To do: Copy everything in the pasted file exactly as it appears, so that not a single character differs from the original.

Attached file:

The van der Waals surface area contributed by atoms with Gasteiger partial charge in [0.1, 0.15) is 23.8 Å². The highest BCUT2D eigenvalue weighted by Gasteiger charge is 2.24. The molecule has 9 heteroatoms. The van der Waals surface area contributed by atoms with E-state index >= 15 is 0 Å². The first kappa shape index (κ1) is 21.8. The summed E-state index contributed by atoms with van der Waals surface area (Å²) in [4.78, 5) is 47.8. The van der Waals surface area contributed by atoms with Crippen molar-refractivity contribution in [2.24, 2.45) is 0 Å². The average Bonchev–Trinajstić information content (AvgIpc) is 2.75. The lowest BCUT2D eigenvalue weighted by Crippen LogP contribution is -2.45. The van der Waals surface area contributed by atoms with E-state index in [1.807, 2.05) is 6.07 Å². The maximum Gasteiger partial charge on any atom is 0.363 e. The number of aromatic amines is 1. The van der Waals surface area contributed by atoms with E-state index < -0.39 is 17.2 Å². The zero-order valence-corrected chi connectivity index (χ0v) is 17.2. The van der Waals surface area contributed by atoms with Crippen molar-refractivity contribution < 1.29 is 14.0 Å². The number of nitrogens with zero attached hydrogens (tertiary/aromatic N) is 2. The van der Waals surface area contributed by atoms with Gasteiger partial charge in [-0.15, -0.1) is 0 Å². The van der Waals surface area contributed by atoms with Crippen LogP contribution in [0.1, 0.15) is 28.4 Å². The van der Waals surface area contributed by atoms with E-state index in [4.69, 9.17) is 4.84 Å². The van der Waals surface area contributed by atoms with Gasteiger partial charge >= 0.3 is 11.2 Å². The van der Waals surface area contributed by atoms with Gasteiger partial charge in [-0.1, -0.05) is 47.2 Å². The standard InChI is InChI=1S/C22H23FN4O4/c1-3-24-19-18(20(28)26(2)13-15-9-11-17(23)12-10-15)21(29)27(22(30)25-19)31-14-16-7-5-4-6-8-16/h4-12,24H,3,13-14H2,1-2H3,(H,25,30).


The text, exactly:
The van der Waals surface area contributed by atoms with Gasteiger partial charge in [0.1, 0.15) is 23.8 Å². The highest BCUT2D eigenvalue weighted by Gasteiger charge is 2.24. The molecule has 9 heteroatoms. The van der Waals surface area contributed by atoms with E-state index >= 15 is 0 Å². The first kappa shape index (κ1) is 21.8. The summed E-state index contributed by atoms with van der Waals surface area (Å²) in [4.78, 5) is 47.8. The van der Waals surface area contributed by atoms with Crippen molar-refractivity contribution in [2.24, 2.45) is 0 Å². The average Bonchev–Trinajstić information content (AvgIpc) is 2.75. The lowest BCUT2D eigenvalue weighted by Crippen LogP contribution is -2.45. The van der Waals surface area contributed by atoms with E-state index in [1.807, 2.05) is 6.07 Å². The maximum Gasteiger partial charge on any atom is 0.363 e. The number of aromatic amines is 1. The van der Waals surface area contributed by atoms with E-state index < -0.39 is 17.2 Å². The zero-order valence-corrected chi connectivity index (χ0v) is 17.2. The van der Waals surface area contributed by atoms with Crippen molar-refractivity contribution < 1.29 is 14.0 Å². The number of nitrogens with zero attached hydrogens (tertiary/aromatic N) is 2. The van der Waals surface area contributed by atoms with Gasteiger partial charge in [-0.15, -0.1) is 0 Å². The van der Waals surface area contributed by atoms with Crippen LogP contribution in [0.1, 0.15) is 28.4 Å². The van der Waals surface area contributed by atoms with E-state index in [4.69, 9.17) is 4.84 Å². The van der Waals surface area contributed by atoms with Gasteiger partial charge >= 0.3 is 11.2 Å². The van der Waals surface area contributed by atoms with Gasteiger partial charge in [-0.1, -0.05) is 47.2 Å². The standard InChI is InChI=1S/C22H23FN4O4/c1-3-24-19-18(20(28)26(2)13-15-9-11-17(23)12-10-15)21(29)27(22(30)25-19)31-14-16-7-5-4-6-8-16/h4-12,24H,3,13-14H2,1-2H3,(H,25,30).